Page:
Loss

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Loss

Diminution, reduction, depreciation, decrease in value; that which cannot be recovered.

The term loss is a comprehensive one, and relative, since it does not have a limited or absolute meaning. It has been used interchangeably with damage, deprivation, and injury.

In the law of insurance, a loss is the ascertained liability of the insurer, a decrease in value of resources, or an increase in liabilities. It refers to the monetary injury that results from the occurrence of the contingency for which the insurance was taken out.

Loss of earning capacity is an injury to an individual's ability to earn wages at a future time and may be recovered as an element of damages in a tort case.

West's Encyclopedia of American Law, edition 2. Copyright 2008 The Gale Group, Inc. All rights reserved.

loss

n. 1) the value placed on injury or damages due to an accident caused by another's negligence, a breach of contract or other wrongdoing. The amount of monetary damages can be determined in a lawsuit. 2) when expenses are greater than profits, the difference between the amount of money spend and the income. (See: damages)

Copyright © 1981-2005 by Gerald N. Hill and Kathleen T. Hill. All Right reserved.

LOSS, contracts. The deprivation of something which one had, which was either advantageous, agreeable or commodious.
     2. In cases of partnership, the losses are in general borne by the partners equally, unless stipulations or circumstance's manifest a different intention. Story, Partn. Sec. 24. But it is not essential that the partners should all share the losses. They may agree, that if there shall be no profits, but a loss, that the loss shall be borne by one or more of the partners exclusively, and that the others shall, inter se, be exempted from all liabilities for losses. Colly. Partn. 11; Gow, Partn. 9; 3 M. & Wels. 357; 5 Barn. & Ald. 954 Story, Partn. Sec. 23.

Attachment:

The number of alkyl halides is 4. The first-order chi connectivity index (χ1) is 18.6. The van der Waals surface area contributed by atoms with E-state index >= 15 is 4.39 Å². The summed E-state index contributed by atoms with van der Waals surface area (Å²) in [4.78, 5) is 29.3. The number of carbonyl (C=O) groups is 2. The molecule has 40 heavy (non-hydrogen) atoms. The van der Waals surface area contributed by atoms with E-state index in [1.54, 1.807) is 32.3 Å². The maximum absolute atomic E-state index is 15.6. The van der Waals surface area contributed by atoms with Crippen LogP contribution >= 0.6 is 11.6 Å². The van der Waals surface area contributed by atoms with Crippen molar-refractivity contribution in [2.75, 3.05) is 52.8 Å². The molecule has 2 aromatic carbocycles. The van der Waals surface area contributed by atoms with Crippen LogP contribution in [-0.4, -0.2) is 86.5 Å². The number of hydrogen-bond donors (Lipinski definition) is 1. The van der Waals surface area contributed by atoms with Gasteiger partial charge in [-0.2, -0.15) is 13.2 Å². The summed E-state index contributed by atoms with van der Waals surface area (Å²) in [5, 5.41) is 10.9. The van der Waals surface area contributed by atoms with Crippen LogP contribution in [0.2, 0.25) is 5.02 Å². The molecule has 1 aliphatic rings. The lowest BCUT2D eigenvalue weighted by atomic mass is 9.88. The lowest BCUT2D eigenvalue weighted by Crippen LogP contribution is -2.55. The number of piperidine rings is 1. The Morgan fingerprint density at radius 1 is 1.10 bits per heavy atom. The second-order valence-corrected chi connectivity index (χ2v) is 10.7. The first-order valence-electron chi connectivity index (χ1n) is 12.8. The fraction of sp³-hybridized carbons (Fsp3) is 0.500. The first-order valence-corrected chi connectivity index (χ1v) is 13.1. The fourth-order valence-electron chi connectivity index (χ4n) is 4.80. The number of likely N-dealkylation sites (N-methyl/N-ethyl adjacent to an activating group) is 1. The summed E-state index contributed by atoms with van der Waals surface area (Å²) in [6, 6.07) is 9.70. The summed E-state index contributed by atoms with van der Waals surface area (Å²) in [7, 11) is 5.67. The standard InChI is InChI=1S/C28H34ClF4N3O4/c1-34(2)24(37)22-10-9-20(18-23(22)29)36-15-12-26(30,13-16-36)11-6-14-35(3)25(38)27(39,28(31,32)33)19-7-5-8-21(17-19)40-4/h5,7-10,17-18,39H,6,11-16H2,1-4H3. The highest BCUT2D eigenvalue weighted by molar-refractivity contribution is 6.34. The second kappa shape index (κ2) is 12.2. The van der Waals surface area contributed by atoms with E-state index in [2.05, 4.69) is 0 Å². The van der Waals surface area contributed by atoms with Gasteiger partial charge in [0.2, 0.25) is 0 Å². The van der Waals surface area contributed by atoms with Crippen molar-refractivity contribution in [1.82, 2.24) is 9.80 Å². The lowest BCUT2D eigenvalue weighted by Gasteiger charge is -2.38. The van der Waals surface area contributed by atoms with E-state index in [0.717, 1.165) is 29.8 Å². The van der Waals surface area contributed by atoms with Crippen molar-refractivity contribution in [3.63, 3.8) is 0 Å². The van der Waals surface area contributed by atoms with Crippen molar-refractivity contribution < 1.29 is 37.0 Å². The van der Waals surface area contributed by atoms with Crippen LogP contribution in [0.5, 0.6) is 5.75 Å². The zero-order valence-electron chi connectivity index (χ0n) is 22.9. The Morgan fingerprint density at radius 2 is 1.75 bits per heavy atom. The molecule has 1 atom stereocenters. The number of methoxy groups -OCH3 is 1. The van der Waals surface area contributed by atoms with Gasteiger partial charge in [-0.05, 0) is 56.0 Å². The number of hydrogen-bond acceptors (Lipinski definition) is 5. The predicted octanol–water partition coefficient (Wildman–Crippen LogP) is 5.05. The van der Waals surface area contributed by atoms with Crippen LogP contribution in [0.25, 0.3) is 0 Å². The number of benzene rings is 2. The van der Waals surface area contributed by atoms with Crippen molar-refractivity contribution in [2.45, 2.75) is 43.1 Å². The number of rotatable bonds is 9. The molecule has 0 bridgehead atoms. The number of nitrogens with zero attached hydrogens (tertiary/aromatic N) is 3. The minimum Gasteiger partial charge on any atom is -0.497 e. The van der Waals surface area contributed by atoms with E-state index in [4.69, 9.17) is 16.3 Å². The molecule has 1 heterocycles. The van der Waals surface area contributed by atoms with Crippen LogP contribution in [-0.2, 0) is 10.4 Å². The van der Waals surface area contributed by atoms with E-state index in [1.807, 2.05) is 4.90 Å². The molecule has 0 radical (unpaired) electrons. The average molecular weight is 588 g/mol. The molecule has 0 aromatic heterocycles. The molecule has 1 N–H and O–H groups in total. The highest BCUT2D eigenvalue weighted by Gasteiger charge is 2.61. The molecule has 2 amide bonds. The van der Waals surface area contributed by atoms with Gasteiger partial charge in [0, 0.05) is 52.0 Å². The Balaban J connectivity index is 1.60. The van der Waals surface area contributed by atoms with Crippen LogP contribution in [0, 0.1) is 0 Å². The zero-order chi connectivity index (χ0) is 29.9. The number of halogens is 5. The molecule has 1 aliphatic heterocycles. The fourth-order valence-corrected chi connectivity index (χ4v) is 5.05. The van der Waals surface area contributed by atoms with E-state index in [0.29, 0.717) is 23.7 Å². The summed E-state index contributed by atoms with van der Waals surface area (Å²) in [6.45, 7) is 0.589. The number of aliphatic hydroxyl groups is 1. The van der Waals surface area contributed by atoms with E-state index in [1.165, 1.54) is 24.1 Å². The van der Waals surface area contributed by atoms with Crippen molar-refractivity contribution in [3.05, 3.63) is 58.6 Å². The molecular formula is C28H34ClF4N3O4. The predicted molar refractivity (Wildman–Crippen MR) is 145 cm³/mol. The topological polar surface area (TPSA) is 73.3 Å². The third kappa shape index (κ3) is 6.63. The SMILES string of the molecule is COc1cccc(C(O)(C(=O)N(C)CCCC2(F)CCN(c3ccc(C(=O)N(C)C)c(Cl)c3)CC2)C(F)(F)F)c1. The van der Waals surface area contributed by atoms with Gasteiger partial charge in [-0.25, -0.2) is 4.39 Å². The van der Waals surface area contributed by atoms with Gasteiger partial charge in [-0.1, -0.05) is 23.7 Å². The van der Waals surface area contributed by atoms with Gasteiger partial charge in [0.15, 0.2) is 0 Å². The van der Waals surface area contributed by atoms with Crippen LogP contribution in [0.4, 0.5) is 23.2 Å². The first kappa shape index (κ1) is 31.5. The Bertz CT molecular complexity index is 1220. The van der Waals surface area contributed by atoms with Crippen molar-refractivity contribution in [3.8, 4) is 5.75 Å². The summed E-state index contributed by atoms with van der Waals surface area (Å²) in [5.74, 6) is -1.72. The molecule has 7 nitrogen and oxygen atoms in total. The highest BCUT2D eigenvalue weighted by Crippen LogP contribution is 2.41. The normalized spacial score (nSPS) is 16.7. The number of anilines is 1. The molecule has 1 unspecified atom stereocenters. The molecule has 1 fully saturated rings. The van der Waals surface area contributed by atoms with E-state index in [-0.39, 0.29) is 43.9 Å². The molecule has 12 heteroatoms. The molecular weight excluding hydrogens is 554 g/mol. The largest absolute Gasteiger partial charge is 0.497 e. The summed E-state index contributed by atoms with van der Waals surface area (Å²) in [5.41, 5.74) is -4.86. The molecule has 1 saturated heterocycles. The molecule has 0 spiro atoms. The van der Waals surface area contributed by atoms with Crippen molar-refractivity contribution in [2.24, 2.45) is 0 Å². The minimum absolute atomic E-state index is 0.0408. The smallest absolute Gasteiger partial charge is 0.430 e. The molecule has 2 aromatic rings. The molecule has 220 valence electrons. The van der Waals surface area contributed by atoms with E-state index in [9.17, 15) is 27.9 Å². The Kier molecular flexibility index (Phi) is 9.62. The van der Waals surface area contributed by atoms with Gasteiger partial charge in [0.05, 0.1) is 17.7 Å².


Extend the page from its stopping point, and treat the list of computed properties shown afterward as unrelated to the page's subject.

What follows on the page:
3. When a thing sold is lost by an accident, as by fire, the loss falls on the owner, res perit domino, and questions not unfrequently arise, as to whether the thing has been delivered and passed to the purchaser, or whether it remains still the property of the seller. See, on this subject, Delivery.

A Law Dictionary, Adapted to the Constitution and Laws of the United States. By John Bouvier. Published 1856.
References in periodicals archive ?
QBUs operating in a hyperinflationary environment are subject to a different method of accounting for currency gains and losses, and therefore are excluded from the section 987 regulations.
The buildings that had enacted all of FM Global's recommendations reported losses of 34 cents for every $100 in insured value, compared with those who had not enacted all the recommendations, which reported losses of $2.34 per $100 in insured value.
(iii) Transmission times and transmission losses between UCN valve and source or detector were neglected.
The ability to set a premium that will retain sufficient net amount after expenses to cover the expected incurred losses of the group is the ultimate driver of success.
Production changes: Cleaning equipment prior to using it for another product can cause multi-day losses.
Second, unrealized gains of some assets could offset unrealized losses of others, resulting in no required write-off.
Defensive retreat, also called denial, is a time when individuals withdraw from the painful feelings associated with their losses (Luey).
Probably the largest portion of the population are individuals who had been sighted and hearing for the majority of their lives and have acquired age-related sensory losses. These people are particularly vulnerable because the sensory losses are often dismissed as a normal part of the aging process and are not recognized as a cause of functional problems that could be remediated with rehabilitation services.
Today, every firm has to build an operating asset insurance program that guarantees protection against potential losses at the best possible price.
Losses may be symbolic and psychosocial, even when they are not recognized or validated by others.